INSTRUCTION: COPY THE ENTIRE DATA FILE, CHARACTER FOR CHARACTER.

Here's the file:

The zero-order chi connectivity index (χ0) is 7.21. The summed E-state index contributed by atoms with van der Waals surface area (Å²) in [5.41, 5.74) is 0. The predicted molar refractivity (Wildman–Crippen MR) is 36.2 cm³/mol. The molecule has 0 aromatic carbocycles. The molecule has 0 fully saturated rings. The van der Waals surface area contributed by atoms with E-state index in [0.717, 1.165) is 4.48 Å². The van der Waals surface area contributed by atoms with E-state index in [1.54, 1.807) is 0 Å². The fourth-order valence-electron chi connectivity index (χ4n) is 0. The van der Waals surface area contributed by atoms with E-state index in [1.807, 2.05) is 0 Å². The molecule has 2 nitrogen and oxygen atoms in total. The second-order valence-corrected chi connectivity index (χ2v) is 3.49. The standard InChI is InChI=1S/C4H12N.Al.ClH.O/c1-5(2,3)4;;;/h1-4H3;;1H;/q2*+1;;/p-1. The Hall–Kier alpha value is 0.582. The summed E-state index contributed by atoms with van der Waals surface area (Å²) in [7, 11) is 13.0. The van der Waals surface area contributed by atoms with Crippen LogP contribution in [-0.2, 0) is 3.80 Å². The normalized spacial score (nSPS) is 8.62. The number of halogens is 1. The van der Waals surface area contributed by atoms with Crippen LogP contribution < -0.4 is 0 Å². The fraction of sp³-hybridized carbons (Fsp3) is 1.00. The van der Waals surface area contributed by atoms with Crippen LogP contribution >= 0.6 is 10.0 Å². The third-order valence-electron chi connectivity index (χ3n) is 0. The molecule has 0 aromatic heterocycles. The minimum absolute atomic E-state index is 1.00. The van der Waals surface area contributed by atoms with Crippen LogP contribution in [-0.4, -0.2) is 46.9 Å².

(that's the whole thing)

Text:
The zero-order chi connectivity index (χ0) is 7.21. The summed E-state index contributed by atoms with van der Waals surface area (Å²) in [5.41, 5.74) is 0. The predicted molar refractivity (Wildman–Crippen MR) is 36.2 cm³/mol. The molecule has 0 aromatic carbocycles. The molecule has 0 fully saturated rings. The van der Waals surface area contributed by atoms with E-state index in [0.717, 1.165) is 4.48 Å². The van der Waals surface area contributed by atoms with E-state index in [1.54, 1.807) is 0 Å². The fourth-order valence-electron chi connectivity index (χ4n) is 0. The van der Waals surface area contributed by atoms with E-state index in [1.807, 2.05) is 0 Å². The molecule has 2 nitrogen and oxygen atoms in total. The second-order valence-corrected chi connectivity index (χ2v) is 3.49. The standard InChI is InChI=1S/C4H12N.Al.ClH.O/c1-5(2,3)4;;;/h1-4H3;;1H;/q2*+1;;/p-1. The Hall–Kier alpha value is 0.582. The summed E-state index contributed by atoms with van der Waals surface area (Å²) in [7, 11) is 13.0. The van der Waals surface area contributed by atoms with Crippen LogP contribution in [-0.2, 0) is 3.80 Å². The normalized spacial score (nSPS) is 8.62. The number of halogens is 1. The van der Waals surface area contributed by atoms with Crippen LogP contribution < -0.4 is 0 Å². The fraction of sp³-hybridized carbons (Fsp3) is 1.00. The van der Waals surface area contributed by atoms with Crippen LogP contribution >= 0.6 is 10.0 Å². The third-order valence-electron chi connectivity index (χ3n) is 0. The molecule has 0 aromatic heterocycles. The minimum absolute atomic E-state index is 1.00. The van der Waals surface area contributed by atoms with Crippen LogP contribution in [-0.4, -0.2) is 46.9 Å².